Whatever your entertainment needs, we got your back (and hopefully your mind) with Queerty’s weekly “Culture Club” column with some of the highlights of new releases, streaming shows, classics worth revisiting, and what to drink while you watch.
The Screamer: M.O.M. – Mothers of Monsters
Out-gay actor Bailey Edwards (son of ER’s Anthony Edwards) plays his first leading role in this new horror film. M.O.M. pairs Edwards with Melinda Page Hamilton (of Desperate Housewives) as mother Abbey and her son Jacob. Abbey has begun recording everything on hidden video around the house, convinced that Jacob will one day become a psycho killer, who also might be gay (the movie toys with us on that subject). Jacob reacts with reasonable disgust…and develops a terrifying plan of his own. M.O.M. echoes psychological thrillers like Goodnight Mommy and Whatever Happened to Baby Jane as it chronicles the descent into madness of its lead characters, and has some provocative observations about psychological incest, gun culture, and mental illness. Moreover, it features two terrific performances from Hamilton and Edwards, both of whom prove they can carry difficult material.
Streams on Amazon & iTunes.
The Throbbing: Nevrland
We covered this remarkable erotic thriller last year when it made rounds on the festival circuit. It arrives on streaming this week, and makes perfect viewing for days of quarantine. Nevrland follows Jakob, a gay, closeted 17-year-old living with his emotionally distant father and forced to work in a slaughterhouse. Each night, he escapes into the world of internet dating. When he meets the handsome photographer Kristjan, Jakob’s fantasy world becomes a reality. But is he ready for it? Nevrland features some of the most erotic, sensual scenes in recent memory as well as striking photography and shot composition. Quite simply, Nevrland is one of the best queer films in recent years, and features a story perfect for anyone homebound.
Streams on Amazon, iTunes & VUDU March 24.
The Breathtaking: Cunningham
Speaking of the visually striking, the choreography of gay dancer Merce Cunningham comes to life in this documentary from director Alla Kovgan. During his long career, Cunningham developed a reputation as a great innovator of dance, often collaborating with visual artists like Andy Warhol and Jasper Johns or with musicians like Brian Eno and Radiohead to create new forms of interpretive dance. Cunningham recreates some of Cunningham’s most provocative dances, and shares anecdotes around their conception, reception and artistic statements. It also features breathtaking photography, originally shot in 3-D. We’re happy to report that the streaming & DVD versions of the film, while in 2-D, retain the power of said images. It’s a must for queer history aficionados, fans of dance, or anyone wanting to get lost in spellbinding imagery.
Streams on Amazon, iTunes, VUDU & YouTube March 24.
The Throwback: The Wizard
Out-gay director Todd Holland had no idea he’d made a cult classic back in 1989 when The Wizard bombed in theatres. Thank goodness for home video, where kids of the era quickly discovered and fell in love with its romantic adolescent adventure. Fred Savage stars a Corey, a middle-class kid trying to protect his younger brother Jimmy (Luke Edwards), who suffers from undiagnosed mental illness and has a knack for beating video games. When their parents try to lock Jimmy in a mental institution, Corey & Jimmy join forces with Haley, a girl forced to live on her own. The three set off to a gaming tournament in Hollywood, convinced they can win a $50,000 grand prize to keep Jimmy out of the institution, and wild adventures ensue. Thirty years on, The Wizard endures for its mix of video game nostalgia, rich characters and charismatic performances by its young cast. The Shout Factory has released a loaded-up Blu-Ray to celebrate the film’s 30th Anniversary featuring deleted scenes, cast & crew interviews and a commentary by Holland. It’s a fine way to revisit childhood.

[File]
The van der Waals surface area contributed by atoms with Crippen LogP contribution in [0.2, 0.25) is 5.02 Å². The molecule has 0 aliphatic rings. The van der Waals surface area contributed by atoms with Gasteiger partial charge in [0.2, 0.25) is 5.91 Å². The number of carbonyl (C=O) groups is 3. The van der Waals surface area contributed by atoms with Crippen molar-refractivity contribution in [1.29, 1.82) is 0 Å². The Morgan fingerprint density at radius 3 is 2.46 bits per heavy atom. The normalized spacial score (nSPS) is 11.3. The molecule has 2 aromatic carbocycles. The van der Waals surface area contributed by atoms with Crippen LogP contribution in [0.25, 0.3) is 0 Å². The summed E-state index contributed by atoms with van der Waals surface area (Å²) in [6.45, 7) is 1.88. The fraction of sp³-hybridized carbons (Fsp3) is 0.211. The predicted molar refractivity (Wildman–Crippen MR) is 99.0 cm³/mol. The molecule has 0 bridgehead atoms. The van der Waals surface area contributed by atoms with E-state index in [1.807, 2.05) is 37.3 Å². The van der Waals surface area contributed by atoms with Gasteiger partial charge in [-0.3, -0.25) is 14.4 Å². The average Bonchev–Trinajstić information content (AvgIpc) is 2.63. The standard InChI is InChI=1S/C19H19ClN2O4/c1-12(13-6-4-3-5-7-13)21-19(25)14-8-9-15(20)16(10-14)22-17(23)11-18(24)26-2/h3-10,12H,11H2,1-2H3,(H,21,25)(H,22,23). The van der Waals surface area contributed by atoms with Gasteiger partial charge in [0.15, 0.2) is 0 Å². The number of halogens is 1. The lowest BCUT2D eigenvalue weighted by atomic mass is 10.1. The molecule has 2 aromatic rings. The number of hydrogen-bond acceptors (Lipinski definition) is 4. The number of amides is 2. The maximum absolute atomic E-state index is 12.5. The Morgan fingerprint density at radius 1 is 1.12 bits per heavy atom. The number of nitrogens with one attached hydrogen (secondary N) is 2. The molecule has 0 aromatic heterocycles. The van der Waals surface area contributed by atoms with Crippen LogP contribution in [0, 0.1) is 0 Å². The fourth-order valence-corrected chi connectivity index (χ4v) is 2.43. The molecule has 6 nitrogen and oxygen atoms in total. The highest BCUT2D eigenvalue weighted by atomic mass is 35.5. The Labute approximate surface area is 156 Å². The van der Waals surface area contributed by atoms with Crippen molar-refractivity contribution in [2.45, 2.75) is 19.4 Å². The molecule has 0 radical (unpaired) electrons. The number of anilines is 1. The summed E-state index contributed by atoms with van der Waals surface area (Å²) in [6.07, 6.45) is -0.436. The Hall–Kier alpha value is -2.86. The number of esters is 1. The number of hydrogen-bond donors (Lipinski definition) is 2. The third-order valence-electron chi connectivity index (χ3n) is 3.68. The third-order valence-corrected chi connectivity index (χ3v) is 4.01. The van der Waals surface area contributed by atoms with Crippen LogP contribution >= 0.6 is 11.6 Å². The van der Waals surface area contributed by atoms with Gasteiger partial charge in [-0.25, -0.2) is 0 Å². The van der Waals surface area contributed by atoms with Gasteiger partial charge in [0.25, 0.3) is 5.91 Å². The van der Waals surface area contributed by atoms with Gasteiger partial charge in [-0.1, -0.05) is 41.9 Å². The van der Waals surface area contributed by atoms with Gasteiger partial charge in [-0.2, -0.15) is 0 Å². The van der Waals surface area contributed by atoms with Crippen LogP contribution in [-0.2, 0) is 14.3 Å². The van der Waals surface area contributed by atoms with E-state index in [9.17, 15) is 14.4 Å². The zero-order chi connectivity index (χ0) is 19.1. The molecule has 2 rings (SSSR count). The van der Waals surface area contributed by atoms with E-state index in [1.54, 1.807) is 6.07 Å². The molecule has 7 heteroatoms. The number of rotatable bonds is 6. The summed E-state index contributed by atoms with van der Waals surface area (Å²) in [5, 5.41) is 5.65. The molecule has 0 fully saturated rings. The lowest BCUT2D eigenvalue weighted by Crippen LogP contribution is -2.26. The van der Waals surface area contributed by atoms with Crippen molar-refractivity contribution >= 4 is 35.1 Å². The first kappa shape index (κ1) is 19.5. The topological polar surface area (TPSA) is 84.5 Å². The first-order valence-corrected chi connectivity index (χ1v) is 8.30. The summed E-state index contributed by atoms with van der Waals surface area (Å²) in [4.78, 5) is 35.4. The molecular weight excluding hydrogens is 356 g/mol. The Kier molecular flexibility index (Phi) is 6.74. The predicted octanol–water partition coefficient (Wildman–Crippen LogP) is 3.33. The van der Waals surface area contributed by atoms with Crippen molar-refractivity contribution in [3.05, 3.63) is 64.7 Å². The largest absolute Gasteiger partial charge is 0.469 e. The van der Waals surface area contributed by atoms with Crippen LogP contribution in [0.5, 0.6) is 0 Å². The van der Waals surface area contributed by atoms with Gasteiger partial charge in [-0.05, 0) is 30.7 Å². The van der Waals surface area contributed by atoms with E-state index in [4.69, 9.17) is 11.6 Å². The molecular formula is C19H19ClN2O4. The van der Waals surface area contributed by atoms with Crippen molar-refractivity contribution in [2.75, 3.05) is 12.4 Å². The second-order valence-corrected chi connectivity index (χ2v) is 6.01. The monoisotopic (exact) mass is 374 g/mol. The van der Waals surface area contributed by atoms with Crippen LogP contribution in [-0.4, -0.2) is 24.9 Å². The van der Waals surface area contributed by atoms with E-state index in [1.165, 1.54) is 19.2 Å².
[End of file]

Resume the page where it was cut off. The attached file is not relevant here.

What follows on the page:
Available from Shout Factory March 24.
The Quickie: Reach the Sky
We fell in love with this pensive short film about LGBTQ identity, and at long last, it hits the web this week. Told using stop-motion animation and yarn puppets, Reach the Sky follows three characters as they confront issues of love and gender. Set to the Queer Songbook Orchestra’s version of Rita MacNeil’s “We’ll Reach the Sky Tonight,” it’s a touching ode to the community, and an optimistic dream for the future.
The Jam: Gia Woods’ “Ego”
Queer Persian singer Gia Woods dropped her latest single this week, off her forthcoming album Cut Season due this May. “Ego” features Woods writhing in foliage and playing dress-up with some other gorgeous women. It’s a sensuous pop tune, a meditation on how ego often gets in the way of finding love. Have a look & listen and try not to writhe and slither yourself.
The Sip: Neverland Bellini
In honor of Nevrland hitting streaming services this week, we offer the Neverland Bellini for sipping pleasure. Fruity and light, it pairs well with just about anything. Even better, it can be made with canned goods, which will come in handy during quarantine.
- 1/2 cup raspberry puree
- 3/4 oz lime juice
- 3/4 oz orange juice
- sparkling wine
Mix raspberries, lime juice & orange juice in a cocktail shaker. Shake well and pour into the bottom of a champagne glass. Add sparkling wine and enjoy.